10. Aquatic insects
Every inland waterbody, whether a river, stream, seepage, or lake, supports a biological community. The most familiar components often are the vertebrates, such as fish and amphibians. However, at least at the macroscopic level, invertebrates provide the highest number of individuals and species, and the highest levels of biomass and production. In general, the insects dominate freshwater aquatic systems, where only nematodes can approach the insects in terms of species numbers, biomass, and productivity. Crustaceans may be abundant, but are rarely diverse in species, in saline (especially temporary) inland waters. Some representatives of nearly all orders of insects live in water, and there have been many invasions of freshwater from the land. Insects have been almost completely unsuccessful in marine environments, with a few sporadic exceptions such as some water-striders (Hemiptera: Gerridae) and larval dipterans.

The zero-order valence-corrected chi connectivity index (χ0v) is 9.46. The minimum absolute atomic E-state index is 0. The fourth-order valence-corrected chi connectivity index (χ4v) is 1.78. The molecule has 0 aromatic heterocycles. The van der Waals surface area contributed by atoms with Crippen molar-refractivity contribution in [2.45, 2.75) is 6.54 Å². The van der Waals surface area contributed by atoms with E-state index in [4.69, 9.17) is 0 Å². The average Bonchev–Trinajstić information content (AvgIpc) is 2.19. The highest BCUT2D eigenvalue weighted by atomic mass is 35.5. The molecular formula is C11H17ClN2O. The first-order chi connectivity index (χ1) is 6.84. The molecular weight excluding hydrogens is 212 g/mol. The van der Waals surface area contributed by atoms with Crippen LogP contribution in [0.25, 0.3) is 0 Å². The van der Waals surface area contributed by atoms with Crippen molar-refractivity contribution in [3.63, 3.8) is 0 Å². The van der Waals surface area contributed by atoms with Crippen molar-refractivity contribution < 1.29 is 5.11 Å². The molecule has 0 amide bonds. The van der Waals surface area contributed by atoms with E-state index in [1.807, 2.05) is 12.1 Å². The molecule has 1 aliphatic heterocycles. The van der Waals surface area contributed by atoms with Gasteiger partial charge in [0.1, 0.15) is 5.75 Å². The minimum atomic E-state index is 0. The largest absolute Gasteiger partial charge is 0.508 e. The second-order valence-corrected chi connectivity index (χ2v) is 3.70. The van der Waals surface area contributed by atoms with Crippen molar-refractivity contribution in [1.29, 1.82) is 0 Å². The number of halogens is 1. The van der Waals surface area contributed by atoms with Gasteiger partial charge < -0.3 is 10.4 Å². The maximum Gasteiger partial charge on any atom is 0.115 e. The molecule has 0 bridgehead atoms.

This chapter surveys the successful insects of aquatic environments and considers the variety of mechanisms they use to obtain scarce oxygen from the water. Some of their morphological and behavioral modifications to life in water are described, including how they resist water movement, and a classification based on feeding groups is presented. The use of aquatic insects in biological monitoring of water quality is reviewed and the few insects of the marine and intertidal zones are discussed. Taxonomic boxes summarize information on mayflies (Ephemeroptera), dragonflies and dam-selflies (Odonata), stoneflies (Plecoptera), caddisflies (Trichoptera), and other orders of importance in aquatic ecosystems.